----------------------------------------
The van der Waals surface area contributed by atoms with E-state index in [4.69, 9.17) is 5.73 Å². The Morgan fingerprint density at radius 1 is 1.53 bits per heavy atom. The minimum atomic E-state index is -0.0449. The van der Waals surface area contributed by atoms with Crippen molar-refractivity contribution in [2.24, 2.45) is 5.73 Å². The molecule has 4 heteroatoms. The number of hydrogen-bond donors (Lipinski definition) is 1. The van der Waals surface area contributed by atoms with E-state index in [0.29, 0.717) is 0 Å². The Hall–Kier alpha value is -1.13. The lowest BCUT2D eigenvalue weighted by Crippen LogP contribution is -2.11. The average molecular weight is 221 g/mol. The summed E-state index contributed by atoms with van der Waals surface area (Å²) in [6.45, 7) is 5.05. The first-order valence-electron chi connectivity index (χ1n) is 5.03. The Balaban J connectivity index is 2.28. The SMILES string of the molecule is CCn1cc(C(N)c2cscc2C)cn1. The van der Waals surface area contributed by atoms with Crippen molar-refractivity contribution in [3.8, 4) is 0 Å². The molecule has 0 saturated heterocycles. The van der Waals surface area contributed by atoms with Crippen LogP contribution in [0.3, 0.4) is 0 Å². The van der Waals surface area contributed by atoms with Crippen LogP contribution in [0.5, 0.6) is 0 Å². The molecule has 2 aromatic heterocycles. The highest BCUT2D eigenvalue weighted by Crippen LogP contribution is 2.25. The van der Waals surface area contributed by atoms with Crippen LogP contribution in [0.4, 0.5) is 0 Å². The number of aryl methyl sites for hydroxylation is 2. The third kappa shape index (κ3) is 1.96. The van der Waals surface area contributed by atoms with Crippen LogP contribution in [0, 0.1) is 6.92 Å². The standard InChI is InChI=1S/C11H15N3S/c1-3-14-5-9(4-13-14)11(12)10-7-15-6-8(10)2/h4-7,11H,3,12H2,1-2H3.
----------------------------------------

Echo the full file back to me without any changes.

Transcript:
The van der Waals surface area contributed by atoms with E-state index in [4.69, 9.17) is 5.73 Å². The Morgan fingerprint density at radius 1 is 1.53 bits per heavy atom. The minimum atomic E-state index is -0.0449. The van der Waals surface area contributed by atoms with Crippen molar-refractivity contribution in [2.24, 2.45) is 5.73 Å². The molecule has 4 heteroatoms. The number of hydrogen-bond donors (Lipinski definition) is 1. The van der Waals surface area contributed by atoms with E-state index in [0.29, 0.717) is 0 Å². The Hall–Kier alpha value is -1.13. The lowest BCUT2D eigenvalue weighted by Crippen LogP contribution is -2.11. The average molecular weight is 221 g/mol. The summed E-state index contributed by atoms with van der Waals surface area (Å²) in [6.45, 7) is 5.05. The first-order valence-electron chi connectivity index (χ1n) is 5.03. The Balaban J connectivity index is 2.28. The SMILES string of the molecule is CCn1cc(C(N)c2cscc2C)cn1. The van der Waals surface area contributed by atoms with Crippen molar-refractivity contribution in [3.8, 4) is 0 Å². The molecule has 0 saturated heterocycles. The van der Waals surface area contributed by atoms with Crippen LogP contribution in [0.3, 0.4) is 0 Å². The van der Waals surface area contributed by atoms with Crippen LogP contribution in [0.5, 0.6) is 0 Å². The molecule has 2 aromatic heterocycles. The highest BCUT2D eigenvalue weighted by Crippen LogP contribution is 2.25. The van der Waals surface area contributed by atoms with Crippen LogP contribution in [0.4, 0.5) is 0 Å². The number of aryl methyl sites for hydroxylation is 2. The third kappa shape index (κ3) is 1.96. The van der Waals surface area contributed by atoms with Crippen LogP contribution in [0, 0.1) is 6.92 Å². The standard InChI is InChI=1S/C11H15N3S/c1-3-14-5-9(4-13-14)11(12)10-7-15-6-8(10)2/h4-7,11H,3,12H2,1-2H3.